Opening Evening :
Scarecrow by Jerry Schatzberg
MONDAY, OCTOBER 15, 8:00 pm
HALLE TONY GARNIER
It is the film Scarecrow by Jerry Schatzberg, Palme d'Or at the Cannes Film Festival in 1973, which will open the 4th edition of the Lumière festival to be held in Lyon and Greater Lyon from October 15 to 21, 2012.
A new and restored copy of the film will be screened in the presence of the director, accompanied by Bertrand Tavernier and Thierry Frémaux.
It will be presented by Guillaume Canet, special guest of the evening, a friend of the filmmaker with whom he made his last film, The Day the Ponies Come Back, in 2000.
Max von Sydow, Jacqueline Bisset, Lalo Schifrin, Tim Roth, Agnès Varda, Mark Cousins, and Nicolas Winding Refn, special guests during the first days of the festival, will also attend this event, along with many other stars, soon to be revealed.
Born in 1927 in the Bronx in New York, first famous as a photographer in the 1960s (his credits include portraits of artists, photos of the world of fashion, and work on Bob Dylan ‘s Blonde on Blonde period), Jerry Schatzberg is the author of one of the most brilliant and remarkable works in the history of cinema with three films that have so marked their era: Puzzle of a Downfall Child, released in 1970, The Panic in Needle Park, released the following year, and Scarecrow, released in 1973.
With this “very seventies” story of Max and Lion, two society dropouts (Gene Hackman and Al Pacino) who meet by chance on the road of vagabonds, and whose destinies will bind them, Jerry Schatzberg won the Palme d'Or at the Cannes Film Festival. Due to the difficulty of finding quality copies, the film was impossible to present on the big screen. Thanks to Warner, the Hollywood studio which produced the film, and Park Circus, which holds the worldwide rights to the film, Scarecrow has been restored and a new copy has been printed especially for the Lumière festival, whose purpose is to show restored copies of classics and rarities in the history of cinema, in movie theatres, for a contemporary audience, and in the presence of artists of today.
Like numerous films rediscovered by audiences each year, Scarecrow will be visible once again on the big screen in Lyon, then in France, and soon in the United States.
"It is a great surprise that they’ve presented me with here; I am overjoyed at the idea that people can rediscover this film,” declared Jerry Schatzberg. “France has always been the country dearest to my heart, since Cannes in 1973. My first two films were recently reissued on DVD [by Carlotta films in France] and now the film closest to my heart lives again. I am proud to show it at the opening evening of the festival, in this city that I had the pleasure to photograph. In addition to this, I will be pleased to see my French friends again and proud to know that Guillaume will be on stage to greet me.”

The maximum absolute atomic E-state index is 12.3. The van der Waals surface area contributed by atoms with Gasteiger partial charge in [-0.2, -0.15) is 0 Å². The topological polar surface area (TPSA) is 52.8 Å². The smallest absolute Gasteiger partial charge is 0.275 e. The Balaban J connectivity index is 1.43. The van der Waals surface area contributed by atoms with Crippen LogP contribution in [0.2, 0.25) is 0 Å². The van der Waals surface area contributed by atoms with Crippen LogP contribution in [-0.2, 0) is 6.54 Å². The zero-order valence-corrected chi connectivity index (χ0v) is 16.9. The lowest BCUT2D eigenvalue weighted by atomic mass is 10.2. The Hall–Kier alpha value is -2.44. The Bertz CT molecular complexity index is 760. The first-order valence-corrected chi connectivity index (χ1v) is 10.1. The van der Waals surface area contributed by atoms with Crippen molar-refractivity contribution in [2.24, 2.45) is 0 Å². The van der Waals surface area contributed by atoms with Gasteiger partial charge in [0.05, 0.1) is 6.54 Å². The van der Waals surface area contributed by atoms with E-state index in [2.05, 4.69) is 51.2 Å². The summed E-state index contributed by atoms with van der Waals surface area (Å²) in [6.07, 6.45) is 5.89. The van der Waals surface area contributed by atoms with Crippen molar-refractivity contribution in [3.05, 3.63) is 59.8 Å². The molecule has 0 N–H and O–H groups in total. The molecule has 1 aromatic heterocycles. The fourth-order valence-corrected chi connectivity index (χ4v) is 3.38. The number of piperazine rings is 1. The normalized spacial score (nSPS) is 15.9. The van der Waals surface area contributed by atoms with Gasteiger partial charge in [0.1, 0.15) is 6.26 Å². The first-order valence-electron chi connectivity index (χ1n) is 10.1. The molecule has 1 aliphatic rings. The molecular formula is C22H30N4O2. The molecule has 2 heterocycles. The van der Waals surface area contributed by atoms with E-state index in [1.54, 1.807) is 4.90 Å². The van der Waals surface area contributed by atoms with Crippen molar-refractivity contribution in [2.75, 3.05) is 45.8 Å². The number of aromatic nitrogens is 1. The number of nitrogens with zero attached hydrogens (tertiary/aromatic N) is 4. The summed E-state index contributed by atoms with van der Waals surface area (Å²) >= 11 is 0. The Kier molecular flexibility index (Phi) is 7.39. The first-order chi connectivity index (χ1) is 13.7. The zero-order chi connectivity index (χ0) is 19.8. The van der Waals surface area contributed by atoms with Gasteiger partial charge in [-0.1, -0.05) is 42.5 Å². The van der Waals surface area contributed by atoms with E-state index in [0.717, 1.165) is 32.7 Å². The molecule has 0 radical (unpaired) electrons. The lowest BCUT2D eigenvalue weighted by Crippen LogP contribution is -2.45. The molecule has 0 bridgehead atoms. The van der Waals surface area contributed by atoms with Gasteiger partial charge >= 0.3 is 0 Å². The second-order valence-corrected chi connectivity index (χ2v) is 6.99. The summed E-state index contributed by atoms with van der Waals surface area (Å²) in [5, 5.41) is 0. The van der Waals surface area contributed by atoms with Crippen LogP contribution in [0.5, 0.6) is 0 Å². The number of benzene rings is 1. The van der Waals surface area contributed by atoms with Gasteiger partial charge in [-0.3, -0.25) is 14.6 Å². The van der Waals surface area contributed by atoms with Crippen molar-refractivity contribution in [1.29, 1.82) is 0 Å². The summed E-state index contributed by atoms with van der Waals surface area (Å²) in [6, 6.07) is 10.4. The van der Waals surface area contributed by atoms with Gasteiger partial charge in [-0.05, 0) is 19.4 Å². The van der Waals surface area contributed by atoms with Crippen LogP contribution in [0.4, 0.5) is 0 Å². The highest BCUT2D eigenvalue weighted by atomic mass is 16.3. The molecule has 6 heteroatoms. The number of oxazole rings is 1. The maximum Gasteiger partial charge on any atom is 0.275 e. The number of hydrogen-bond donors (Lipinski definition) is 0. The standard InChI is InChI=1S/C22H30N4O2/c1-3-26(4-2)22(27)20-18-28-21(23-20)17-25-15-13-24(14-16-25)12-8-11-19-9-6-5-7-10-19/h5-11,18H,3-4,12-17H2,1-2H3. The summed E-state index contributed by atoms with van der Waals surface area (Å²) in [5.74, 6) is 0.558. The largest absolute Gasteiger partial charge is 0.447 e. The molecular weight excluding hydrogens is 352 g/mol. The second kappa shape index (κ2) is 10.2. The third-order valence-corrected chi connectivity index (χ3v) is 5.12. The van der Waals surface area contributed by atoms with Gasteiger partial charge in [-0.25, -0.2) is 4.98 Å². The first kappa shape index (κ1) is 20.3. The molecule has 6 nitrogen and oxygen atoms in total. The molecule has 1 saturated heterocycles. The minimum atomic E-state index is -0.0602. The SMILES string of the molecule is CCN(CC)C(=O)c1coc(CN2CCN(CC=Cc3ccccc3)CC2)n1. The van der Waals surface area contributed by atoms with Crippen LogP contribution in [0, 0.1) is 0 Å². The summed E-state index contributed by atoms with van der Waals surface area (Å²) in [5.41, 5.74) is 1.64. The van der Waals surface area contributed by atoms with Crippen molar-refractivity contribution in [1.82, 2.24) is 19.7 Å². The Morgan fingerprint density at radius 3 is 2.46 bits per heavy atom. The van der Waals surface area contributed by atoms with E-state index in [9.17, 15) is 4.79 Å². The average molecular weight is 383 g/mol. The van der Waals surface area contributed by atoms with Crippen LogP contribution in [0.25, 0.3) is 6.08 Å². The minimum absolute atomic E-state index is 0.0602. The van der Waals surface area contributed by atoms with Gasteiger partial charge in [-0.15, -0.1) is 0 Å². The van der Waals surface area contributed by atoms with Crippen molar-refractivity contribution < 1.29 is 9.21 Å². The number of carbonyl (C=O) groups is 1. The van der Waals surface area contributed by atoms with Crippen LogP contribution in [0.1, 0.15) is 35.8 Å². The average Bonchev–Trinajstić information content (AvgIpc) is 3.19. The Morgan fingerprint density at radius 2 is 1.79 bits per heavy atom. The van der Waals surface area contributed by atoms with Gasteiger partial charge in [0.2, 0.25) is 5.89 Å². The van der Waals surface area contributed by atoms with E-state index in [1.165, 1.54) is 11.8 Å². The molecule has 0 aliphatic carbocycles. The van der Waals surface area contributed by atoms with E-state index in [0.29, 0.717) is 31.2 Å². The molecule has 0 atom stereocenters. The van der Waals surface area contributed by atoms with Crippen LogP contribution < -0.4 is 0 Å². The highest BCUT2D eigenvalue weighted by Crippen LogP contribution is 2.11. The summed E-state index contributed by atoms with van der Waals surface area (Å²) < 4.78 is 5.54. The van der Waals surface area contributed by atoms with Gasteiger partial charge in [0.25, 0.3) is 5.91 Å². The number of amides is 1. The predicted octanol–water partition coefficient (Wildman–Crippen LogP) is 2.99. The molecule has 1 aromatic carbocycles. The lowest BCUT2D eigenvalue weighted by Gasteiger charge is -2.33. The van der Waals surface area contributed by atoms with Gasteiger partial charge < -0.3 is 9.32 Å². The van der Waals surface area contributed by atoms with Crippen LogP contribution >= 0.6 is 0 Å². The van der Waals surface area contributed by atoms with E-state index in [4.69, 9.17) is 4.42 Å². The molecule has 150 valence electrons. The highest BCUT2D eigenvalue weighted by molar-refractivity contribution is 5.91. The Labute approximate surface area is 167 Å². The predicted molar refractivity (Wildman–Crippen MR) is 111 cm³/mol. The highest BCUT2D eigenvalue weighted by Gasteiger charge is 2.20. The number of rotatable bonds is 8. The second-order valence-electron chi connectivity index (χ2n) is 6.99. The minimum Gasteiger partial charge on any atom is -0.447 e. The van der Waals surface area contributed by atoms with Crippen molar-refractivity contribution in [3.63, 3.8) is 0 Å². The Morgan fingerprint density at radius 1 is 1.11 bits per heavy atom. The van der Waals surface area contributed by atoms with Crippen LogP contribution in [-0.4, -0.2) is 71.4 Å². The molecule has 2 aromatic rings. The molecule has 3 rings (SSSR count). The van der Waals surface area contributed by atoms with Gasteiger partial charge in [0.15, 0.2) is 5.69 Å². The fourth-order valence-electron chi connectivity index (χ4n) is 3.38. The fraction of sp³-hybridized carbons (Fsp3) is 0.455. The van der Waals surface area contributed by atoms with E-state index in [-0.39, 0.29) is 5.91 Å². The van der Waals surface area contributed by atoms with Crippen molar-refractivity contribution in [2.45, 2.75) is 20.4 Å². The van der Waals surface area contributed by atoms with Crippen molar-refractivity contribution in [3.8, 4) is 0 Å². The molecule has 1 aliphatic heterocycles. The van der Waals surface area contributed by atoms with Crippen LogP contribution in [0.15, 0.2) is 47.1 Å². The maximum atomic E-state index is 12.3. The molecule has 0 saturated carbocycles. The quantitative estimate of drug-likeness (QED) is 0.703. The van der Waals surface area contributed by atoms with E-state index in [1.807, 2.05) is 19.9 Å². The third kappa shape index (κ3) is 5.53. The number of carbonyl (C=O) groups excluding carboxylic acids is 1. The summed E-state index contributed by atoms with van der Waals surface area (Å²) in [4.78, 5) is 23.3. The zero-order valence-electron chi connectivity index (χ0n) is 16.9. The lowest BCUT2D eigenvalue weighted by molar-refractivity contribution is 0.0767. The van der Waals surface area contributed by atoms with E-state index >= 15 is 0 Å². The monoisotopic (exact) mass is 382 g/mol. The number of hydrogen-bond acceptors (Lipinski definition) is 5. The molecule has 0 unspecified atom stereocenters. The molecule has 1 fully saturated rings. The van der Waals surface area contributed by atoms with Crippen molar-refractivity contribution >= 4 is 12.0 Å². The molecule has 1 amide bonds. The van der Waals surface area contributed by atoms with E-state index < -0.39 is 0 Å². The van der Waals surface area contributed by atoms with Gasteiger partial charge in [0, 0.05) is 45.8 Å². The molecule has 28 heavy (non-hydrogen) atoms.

It is indeed one of the principles of the Lumière festival, to have filmmakers and actors present the works of their predecessors. Guillaume Canet is an admirer of Jerry Schatzberg, a filmmaker and a photographer. In 2000 they shot a film together: The Day the Ponies Come Back. Guillaume Canet enthusiastically agreed to be present for the event.
Scarecrow succeeds Singin 'in the Rain, which had opened the festival in 2010 with Stanley Donen in attendance, and The Artist, with its cast present, which Lyon had presented in a national avant-première, after the film’s triumph at Cannes and before its epic Oscar win.
The Lumière festival thanks Warner and Park Circus, as well as BNP Paribas. The public can thus rediscover one of the greatest works of the 1970s.
"In this film,” writes Thierry Frémaux, “Jerry Schatzberg films the idea that the United States belongs to all humanity: a country where people doubt, hope, struggle – we have sometimes forgotten this these days. It was the American cinema of the 70s, and everything changed with the 80s. Like many artists and works of this glorious decade and with a heart-breaking end, Schatzberg's Scarecrow reminds us time and again that that things could have been different."(Excerpt from the catalogue).
The opening of the Lumière festival will take place on October 15 at 8:00 pm at the grand venue of the Halle Tony Garnier, with a 4500 seat capacity. Many special guests will be present for the opening evening. With ticket sales open from early July, the opening evening is already sold out.
The Lumière festival runs from October 15 to 21 in movie theatres in Lyon and Greater Lyon. On October 20, Ken Loach will succeed Clint Eastwood, Gérard Dépardieu and Milos Forman in receiving the 4th Lumière Award. In six days and one night, more than 80,000 people are expected to participate in this grand event.